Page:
Running stark naked through the sprinklers in the biggest public park in town was not part of the plan for the evening. It is not a terribly wise thing to do, even in the dark, and if we had been informed that this would be the capstone of the night, we would have rolled our eyes. Responsible, reasonable girls, despite a history of skinny dipping in the mountains, simply didn’t do such things.
And yet, there we found ourselves, naked in the moonlight, the stars sparkling overhead, the cool breeze of late summer raising thousands of tiny bumps on our skin.
“I needed this,” my best friend said, standing in the shadow of a tree in case a car drove by along the street.
Our clothes were a jumbled pile at her feet. Behind her the sprinklers sprayed the open section of park. Outside the safety of the trees the grass was brightly lit by the streetlamps and the moon. My eyes scanned the walkway around the park for anyone lurking about. All was clear.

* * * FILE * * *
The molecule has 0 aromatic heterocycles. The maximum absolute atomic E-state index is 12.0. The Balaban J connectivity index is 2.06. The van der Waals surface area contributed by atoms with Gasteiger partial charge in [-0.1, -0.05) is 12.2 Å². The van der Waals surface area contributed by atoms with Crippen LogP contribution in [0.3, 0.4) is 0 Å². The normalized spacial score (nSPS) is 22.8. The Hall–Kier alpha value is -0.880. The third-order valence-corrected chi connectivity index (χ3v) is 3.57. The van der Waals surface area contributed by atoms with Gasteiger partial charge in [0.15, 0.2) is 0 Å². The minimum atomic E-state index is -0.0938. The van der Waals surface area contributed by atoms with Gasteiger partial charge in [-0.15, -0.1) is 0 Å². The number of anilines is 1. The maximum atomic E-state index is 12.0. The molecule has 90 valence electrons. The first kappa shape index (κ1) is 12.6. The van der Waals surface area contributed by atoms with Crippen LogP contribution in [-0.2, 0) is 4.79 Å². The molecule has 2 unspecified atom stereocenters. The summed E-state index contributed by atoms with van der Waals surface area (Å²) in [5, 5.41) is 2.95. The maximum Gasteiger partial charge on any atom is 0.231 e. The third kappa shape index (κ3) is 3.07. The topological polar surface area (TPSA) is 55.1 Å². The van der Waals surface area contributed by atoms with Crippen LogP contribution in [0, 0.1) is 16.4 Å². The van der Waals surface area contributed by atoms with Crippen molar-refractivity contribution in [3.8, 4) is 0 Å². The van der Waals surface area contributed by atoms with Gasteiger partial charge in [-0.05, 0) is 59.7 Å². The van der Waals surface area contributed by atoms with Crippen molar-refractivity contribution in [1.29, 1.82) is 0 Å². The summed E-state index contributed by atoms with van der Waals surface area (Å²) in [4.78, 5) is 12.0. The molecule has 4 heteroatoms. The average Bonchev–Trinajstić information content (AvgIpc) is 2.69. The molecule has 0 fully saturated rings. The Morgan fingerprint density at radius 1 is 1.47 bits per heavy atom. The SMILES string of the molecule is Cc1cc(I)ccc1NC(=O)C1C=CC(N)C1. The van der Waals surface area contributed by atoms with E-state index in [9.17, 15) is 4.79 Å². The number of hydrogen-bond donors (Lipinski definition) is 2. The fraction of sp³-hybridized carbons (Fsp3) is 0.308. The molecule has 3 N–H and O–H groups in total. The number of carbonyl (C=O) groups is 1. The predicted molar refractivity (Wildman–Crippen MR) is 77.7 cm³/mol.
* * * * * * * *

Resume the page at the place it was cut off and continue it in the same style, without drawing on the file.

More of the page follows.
I looked back at my friend’s face. Her eyes were huge and a grin lit up her cheeks which had grown boney over the last few months. I’d forgotten what her smile looked like, what it was like to laugh together and get lost in the jungle of friendship. I grinned back.
My heart was pounding, cold water running off my hair and down my back. Goosebumps covered my arms, a shiver raced up my spine. The grass between my toes was soft, a damp carpet tickling the bottoms of my feet. The butterflies in my stomach were dancing, gleeful and anxious all in one flap of their wings.
We were alive. Truly and undoubtedly alive.
“One more time?” I asked.
I suppose there were a lot of events that led to us being in those sprinklers that night. The love of skinny dipping was really just the tip of the iceberg. Beneath that was a whole world of emotions, frozen and waiting to crash upon an unsuspecting boat, against some rocky shore. Boyfriends and breakups, deaths and funerals, ending chapters and beginning new ones had weighed heavily upon our shoulders. For a time, I had worried that I would lose her, that she would slip away as quickly and unexpectedly as my cousin had some three months before. That fear had kept me by her side for weeks, helping her to find her smile again.
And we had found it.
“One more time,” she said.
We sprinted out from behind the trees and into the openness of the park, racing into the water shooting into the air. The icy jets hit our bodies, pulling shrieks from our throats, bubbling up laughter and washing away the mud our tears had cast upon us while we’d wallowed in our pits of grief.
We were free, at least for those moments. And true freedom was coming. I could feel it.